I spoke to a group of them, and while the officer who responded wasn’t unfriendly, he was certainly wary, and his finger hovered next to the trigger of his long weapon the entire conversation. Through my fractured French and his halting English, we managed to establish, “you should be all right—as long as you don’t go that way.”

After a rest, I set out for dinner, and although I’m not an expert on all things Parisian, I do know one thing—you can pick a restaurant at random and your chances of the food being excellent are high. I was enjoying the meal despite the constant sirens and police vehicles rushing by… But then raucous laughter erupted from a group sitting at one of the outdoor tables. Turns out someone on the street was trying to set one of the ubiquitous garbage piles afire, and had failed badly. (The piles of stinking garbage are everywhere because striking workers are refusing to pick it up.)

The show wasn’t over, however, as soon a new crowd showed up and made sure the fire was relit, and this time it took. Nobody in the restaurant was in the slightest bit concerned, and none stopped their meals when crowds of demonstrators started marching down the street, chanting and hollering. In fact, it all seemed quite normal. Just another night in Paris; turns out it’s quite common:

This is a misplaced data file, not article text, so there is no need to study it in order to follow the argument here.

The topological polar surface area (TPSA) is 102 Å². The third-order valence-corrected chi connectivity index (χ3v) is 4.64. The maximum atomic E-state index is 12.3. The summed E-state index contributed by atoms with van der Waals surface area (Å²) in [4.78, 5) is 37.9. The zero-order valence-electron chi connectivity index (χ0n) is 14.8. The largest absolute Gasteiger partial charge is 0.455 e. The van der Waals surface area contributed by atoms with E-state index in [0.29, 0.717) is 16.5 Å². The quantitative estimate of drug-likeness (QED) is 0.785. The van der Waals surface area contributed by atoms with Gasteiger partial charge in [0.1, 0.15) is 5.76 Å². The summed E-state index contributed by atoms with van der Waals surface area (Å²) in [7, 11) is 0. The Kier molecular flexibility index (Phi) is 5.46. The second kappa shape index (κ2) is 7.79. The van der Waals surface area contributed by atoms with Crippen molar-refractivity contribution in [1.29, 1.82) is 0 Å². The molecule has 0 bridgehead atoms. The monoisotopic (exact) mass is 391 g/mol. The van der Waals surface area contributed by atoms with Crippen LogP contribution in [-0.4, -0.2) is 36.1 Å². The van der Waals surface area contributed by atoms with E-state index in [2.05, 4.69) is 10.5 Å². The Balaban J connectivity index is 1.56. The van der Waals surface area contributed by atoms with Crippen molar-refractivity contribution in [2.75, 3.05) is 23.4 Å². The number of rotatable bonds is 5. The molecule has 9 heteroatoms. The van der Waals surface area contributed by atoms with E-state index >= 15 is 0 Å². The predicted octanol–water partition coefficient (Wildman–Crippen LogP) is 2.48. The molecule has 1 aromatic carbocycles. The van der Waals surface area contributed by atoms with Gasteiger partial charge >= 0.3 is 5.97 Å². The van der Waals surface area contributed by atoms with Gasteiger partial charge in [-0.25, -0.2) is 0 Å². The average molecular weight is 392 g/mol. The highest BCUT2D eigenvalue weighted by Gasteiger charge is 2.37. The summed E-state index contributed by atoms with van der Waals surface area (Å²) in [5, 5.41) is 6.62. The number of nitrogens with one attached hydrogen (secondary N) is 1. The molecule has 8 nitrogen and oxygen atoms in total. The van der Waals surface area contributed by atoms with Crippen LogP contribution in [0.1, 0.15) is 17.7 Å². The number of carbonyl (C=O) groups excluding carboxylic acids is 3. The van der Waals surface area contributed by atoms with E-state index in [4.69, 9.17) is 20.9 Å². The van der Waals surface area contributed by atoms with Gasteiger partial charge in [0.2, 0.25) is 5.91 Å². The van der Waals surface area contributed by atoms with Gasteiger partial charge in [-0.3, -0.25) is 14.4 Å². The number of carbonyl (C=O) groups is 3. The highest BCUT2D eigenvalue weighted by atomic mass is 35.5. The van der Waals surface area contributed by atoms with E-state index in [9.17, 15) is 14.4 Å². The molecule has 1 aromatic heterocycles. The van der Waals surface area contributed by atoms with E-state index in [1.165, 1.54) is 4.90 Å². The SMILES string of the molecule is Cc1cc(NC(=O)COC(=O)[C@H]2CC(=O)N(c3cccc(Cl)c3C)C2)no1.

There were places in the city where things grew more violent, and dangerous clashes between protesters and the gendarmerie occurred. But here in the 3rd arrondissement, it almost seemed like a street party, with both participants and onlookers enjoying themselves thoroughly. It didn’t have the sinister, terrifying feel of so many riots we witnessed here in the United States during the uprisings in the summer of 2020. While protesters did cause some damage in other parts of the city, the ones here at least were content with yelling at police and lighting up trash heaps. They were not interested in destroying shops and restaurants or attacking bystanders. I’m not saying I’m supportive; I’m just saying I never felt threatened. One main difference seems to be that the protests here are against The State, whereas the ones in the U.S. got out of control when the anger got directed at people and businesses.

Protesters set numerous fires across Paris. (Credit: Bob Hoge)

I’m not going to get deep into the politics of the strike in this article, other than to say that the French view on work is that they want to eat their cake and have it too—in other words, they want generous benefits but they also want early retirement ages, long vacations, and other perks that make the pension funds a ticking time bomb.

I find it ironic that I left Los Angeles Wednesday—where the SEIU and the teachers’ union have shut down LA schools for three days because they want a thirty percent pay raise. Out of the frying pan and into the fire, perhaps.

It’s still morning here in the City of Light, one thing is certain. The French are both passionate and blasé, but never boring.